It sounds like you are thinking of a therapy that isn’t necessarily a technique to “feel better,” but as a way to channel the depths of loss out to more fully charged interactions with the external world rather than using those depths of loss as a reason to sabotage intimacy. Am I reading you right, that you aren’t proposing a theraputic technique for an emotional resurrection into more loss-living – loss that is “continually repeated in our interactions with culture” – but instead a way to come to simply come to terms with both the loss and the external reality that seems to contribute so greatly to the loss?

    Interestingly, partially what is lost is a proper relation with that external reality that contributes to the sense of loss…but I suppose that’s neither here nor there in relation to this post specifically.

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    Comment by Jason Hesiak — 26 May 2007 @ 5:29 pm

  4. Jason –

    That’s right — I’m looking at a way of exploring loss, sorrow, and their continuing adverse effects on relationships and the world, rather than trying to treat depression or to go through the stages of mourning. There’s no return to a naive openness prior to loss; there is perhaps a way of cultivating a mature openness after loss. So your whole comment is right on track with what I’m talking about.

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    Comment by ktismatics — 26 May 2007 @ 6:13 pm

  5. One would think that to find the source of the sorrow, we would need to get into the background of the ‘loss’. That sounds so vague, what I mean is that isf I am sorroeful after the death of my mother, the therapy would properly start with my mother and what/who my mother was to me in order to be able to start to understand what the loss of my mother means to me.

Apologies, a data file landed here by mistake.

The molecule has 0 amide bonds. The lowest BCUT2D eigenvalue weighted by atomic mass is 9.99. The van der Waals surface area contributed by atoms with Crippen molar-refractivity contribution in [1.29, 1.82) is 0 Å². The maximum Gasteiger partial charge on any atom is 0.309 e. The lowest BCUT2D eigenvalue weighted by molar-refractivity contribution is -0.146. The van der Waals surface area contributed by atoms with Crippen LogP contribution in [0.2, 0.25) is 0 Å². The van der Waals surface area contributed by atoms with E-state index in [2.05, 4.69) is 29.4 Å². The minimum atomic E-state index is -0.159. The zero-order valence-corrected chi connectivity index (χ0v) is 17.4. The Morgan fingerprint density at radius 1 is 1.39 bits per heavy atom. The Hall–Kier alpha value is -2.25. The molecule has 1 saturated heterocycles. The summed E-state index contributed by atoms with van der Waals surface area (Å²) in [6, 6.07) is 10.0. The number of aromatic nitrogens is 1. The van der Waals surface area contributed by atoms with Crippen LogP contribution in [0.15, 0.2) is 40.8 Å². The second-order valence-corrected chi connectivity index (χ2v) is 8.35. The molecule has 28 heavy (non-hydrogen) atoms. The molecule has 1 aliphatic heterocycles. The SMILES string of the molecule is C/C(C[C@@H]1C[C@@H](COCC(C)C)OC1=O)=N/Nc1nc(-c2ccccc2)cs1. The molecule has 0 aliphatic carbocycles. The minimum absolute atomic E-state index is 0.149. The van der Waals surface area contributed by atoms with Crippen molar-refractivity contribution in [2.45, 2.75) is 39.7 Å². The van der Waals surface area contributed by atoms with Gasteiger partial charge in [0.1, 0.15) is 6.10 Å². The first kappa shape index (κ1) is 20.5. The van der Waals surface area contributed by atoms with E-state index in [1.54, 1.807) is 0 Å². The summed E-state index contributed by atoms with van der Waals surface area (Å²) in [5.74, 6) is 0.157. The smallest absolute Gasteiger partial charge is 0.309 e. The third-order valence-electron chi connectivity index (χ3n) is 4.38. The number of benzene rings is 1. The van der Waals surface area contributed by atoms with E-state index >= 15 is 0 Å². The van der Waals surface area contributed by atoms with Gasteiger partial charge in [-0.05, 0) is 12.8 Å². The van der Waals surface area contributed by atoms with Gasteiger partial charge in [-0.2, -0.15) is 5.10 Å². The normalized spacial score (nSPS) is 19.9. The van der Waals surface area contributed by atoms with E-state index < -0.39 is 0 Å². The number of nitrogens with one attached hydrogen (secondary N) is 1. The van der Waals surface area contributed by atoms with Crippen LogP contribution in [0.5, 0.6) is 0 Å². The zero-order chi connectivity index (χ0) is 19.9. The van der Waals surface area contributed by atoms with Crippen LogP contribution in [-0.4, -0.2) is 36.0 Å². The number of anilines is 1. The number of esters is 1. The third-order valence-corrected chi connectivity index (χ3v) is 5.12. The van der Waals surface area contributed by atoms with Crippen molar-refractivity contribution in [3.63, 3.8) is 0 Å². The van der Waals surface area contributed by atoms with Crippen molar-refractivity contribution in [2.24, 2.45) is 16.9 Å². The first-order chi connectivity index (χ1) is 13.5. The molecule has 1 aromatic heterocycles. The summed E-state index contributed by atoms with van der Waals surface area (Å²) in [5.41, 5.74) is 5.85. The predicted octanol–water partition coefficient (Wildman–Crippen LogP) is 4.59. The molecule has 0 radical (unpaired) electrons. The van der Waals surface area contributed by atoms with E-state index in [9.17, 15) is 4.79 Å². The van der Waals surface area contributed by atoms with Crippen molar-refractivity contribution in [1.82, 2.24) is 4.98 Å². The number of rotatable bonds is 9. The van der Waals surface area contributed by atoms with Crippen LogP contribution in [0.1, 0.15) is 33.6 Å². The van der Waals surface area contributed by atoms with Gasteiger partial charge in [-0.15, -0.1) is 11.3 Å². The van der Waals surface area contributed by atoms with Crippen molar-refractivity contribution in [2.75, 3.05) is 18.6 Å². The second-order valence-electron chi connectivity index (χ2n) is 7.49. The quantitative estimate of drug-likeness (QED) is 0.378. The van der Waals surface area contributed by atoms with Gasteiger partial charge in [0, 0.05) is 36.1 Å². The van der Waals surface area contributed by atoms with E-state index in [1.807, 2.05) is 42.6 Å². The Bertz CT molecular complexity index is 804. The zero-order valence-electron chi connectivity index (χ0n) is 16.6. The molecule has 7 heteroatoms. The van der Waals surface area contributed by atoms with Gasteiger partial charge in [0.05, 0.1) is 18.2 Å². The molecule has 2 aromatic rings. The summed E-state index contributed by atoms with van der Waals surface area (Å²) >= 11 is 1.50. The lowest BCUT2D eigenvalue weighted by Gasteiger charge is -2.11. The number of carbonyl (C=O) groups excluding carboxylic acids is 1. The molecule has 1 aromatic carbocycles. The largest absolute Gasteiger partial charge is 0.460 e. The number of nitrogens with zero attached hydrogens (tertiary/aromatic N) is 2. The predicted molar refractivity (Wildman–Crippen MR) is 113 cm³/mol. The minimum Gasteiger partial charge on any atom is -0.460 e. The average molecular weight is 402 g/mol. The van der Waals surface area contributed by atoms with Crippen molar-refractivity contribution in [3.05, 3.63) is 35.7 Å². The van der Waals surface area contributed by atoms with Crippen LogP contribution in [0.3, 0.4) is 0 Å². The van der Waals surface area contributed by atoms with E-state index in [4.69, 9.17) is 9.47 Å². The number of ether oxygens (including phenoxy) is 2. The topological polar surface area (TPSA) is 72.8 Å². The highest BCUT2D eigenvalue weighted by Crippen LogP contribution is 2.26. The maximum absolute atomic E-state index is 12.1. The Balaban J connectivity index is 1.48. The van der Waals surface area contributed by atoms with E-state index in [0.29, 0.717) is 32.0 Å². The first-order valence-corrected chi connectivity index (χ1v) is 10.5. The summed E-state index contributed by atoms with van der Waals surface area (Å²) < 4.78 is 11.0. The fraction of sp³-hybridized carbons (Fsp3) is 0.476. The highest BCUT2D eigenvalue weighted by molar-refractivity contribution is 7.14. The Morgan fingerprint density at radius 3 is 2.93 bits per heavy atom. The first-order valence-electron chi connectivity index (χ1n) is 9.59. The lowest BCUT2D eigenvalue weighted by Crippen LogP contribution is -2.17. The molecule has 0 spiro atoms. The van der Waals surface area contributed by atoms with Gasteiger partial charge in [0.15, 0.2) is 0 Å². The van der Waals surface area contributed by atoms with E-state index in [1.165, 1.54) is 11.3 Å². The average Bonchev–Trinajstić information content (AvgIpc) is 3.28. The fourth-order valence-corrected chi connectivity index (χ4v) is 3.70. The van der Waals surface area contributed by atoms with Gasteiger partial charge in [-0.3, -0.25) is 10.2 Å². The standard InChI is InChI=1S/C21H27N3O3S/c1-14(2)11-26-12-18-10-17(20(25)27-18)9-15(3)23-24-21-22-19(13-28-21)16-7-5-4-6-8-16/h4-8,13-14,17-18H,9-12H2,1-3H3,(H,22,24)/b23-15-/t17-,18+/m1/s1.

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    Comment by samlcarr — 27 May 2007 @ 8:45 am

  6. Sam –

    I think the experience would begin wherever the person feels led to begin: s deep personal loss to commemorate and to understand, an ongoing sense of bitterness or coldness, a current relationship that continually generates loss and frustration. The path may lead to the hilltop, or into the valley of the shadow, or round and round the labyrinth. The end of the experience? Hopefully we’ll know when we get to something like a catharsis or a reconciliation, something that opens that once was closed, something that closes that had been painfully open. Each voyage would be unique; each would be the voyage of all.

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    Comment by ktismatics — 27 May 2007 @ 9:34 am